Perhaps if the game had begun with a much slower intro that let us explore what the world feels like for Iris and then kill Serena, it would’ve been easier to keep up with it, but the way it was handled, it felt like there were contradictions even within the massive amounts of information thrown my way haphazardly. Iris spends most of her time mirroring Serena but still knows a lot about herself and her personality traits, yet doesn’t know a lot about the mirror world (such as the Community). I was trying to keep up with what I knew, what Iris knew, and what the world was, and throughout that, I was also introduced to a murder mystery, tons of characters, and complex rules that were sometimes never recalled. And one thing kept ringing at the back of my mind the whole time — there’s no way Iris and Serena’s personalities would’ve even been compatible; I doubt they’d be friends, let alone enough to grieve each other.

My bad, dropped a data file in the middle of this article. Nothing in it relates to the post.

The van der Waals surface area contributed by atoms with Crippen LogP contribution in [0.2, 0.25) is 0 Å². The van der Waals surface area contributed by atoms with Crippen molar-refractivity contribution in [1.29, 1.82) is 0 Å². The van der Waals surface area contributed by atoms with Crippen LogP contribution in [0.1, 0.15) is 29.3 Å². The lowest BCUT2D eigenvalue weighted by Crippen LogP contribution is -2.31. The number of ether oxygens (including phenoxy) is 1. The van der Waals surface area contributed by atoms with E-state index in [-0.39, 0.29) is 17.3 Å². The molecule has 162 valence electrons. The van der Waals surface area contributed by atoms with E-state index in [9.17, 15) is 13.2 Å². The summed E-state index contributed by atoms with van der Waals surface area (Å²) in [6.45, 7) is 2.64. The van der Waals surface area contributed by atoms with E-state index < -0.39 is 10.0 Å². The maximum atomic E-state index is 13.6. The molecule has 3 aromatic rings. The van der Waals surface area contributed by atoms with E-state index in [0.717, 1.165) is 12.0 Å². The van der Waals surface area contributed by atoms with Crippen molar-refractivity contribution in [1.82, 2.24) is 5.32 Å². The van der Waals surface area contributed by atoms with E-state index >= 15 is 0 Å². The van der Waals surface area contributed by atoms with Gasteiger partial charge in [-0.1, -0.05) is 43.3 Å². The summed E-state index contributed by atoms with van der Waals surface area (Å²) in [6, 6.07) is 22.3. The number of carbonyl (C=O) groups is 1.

Unfortunately, I highly doubt the game ever had a chance, as at the very end of my journey, I solved the biggest mystery of all: it felt unpolished and rushed because it was. My fears were confirmed at the end of the route I was playing, as I was hit with a screen that simply stated that the part was under construction and to please hit backspace in order to return to the previous scene. It turns out that there are some things that haven’t been finished, which explains why the game feels so directionless and lacks polishing. Truth be told, it’s quite disappointing; the characters and plot could’ve really made this a great journey, but the shortcomings all arise from the severe absence of proper planning in almost every aspect. 

Still Joking had a great premise, but it spread itself thin. There were too many questions, too many sub-plots, and even too many empty gameplay mechanics (such as the very superficial interactive elements); in the end, I didn’t really care about any of it. The game needed a lot more polishing to not feel like a title that was rushed, from the plot and gameplay mechanics to even the sound design, which was just a staggering amount of silence.

3.50/10 3½

Still Joking (Reviewed on Windows)

The game is unenjoyable, but it works.

Still Joking had a lot of potential in its plot, but the 400,000 words did little to introduce us to it and bring it to life, settling instead for short, inorganic quips, rushed ideas, and clichés.

This game was supplied by the publisher or relevant PR company for the purposes of review
Violet Plata

Violet Plata

Staff Writer

Liable to jump at her own shadow.